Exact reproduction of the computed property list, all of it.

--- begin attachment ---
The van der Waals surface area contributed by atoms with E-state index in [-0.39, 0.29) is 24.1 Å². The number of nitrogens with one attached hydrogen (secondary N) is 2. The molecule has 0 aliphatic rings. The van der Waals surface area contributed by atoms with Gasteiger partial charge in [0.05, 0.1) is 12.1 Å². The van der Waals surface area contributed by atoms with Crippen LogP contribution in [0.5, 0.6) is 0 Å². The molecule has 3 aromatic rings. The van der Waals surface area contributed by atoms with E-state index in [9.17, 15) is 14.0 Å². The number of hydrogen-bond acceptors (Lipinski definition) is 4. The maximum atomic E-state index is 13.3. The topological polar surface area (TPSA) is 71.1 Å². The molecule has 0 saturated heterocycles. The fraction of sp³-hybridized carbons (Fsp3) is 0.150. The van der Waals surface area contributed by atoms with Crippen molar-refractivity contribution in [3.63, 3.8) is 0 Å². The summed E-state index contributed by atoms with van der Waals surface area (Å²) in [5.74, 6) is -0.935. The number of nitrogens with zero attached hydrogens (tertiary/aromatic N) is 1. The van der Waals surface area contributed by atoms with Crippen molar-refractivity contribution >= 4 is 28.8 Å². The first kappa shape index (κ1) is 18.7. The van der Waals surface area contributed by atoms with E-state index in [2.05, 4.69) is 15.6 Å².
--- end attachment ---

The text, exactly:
The van der Waals surface area contributed by atoms with E-state index in [-0.39, 0.29) is 24.1 Å². The number of nitrogens with one attached hydrogen (secondary N) is 2. The molecule has 0 aliphatic rings. The van der Waals surface area contributed by atoms with Gasteiger partial charge in [0.05, 0.1) is 12.1 Å². The van der Waals surface area contributed by atoms with Crippen LogP contribution in [0.5, 0.6) is 0 Å². The molecule has 3 aromatic rings. The van der Waals surface area contributed by atoms with E-state index in [9.17, 15) is 14.0 Å². The number of hydrogen-bond acceptors (Lipinski definition) is 4. The maximum atomic E-state index is 13.3. The topological polar surface area (TPSA) is 71.1 Å². The molecule has 0 saturated heterocycles. The fraction of sp³-hybridized carbons (Fsp3) is 0.150. The van der Waals surface area contributed by atoms with Crippen molar-refractivity contribution in [3.63, 3.8) is 0 Å². The summed E-state index contributed by atoms with van der Waals surface area (Å²) in [5.74, 6) is -0.935. The number of nitrogens with zero attached hydrogens (tertiary/aromatic N) is 1. The van der Waals surface area contributed by atoms with Crippen molar-refractivity contribution >= 4 is 28.8 Å². The first kappa shape index (κ1) is 18.7. The van der Waals surface area contributed by atoms with E-state index in [2.05, 4.69) is 15.6 Å².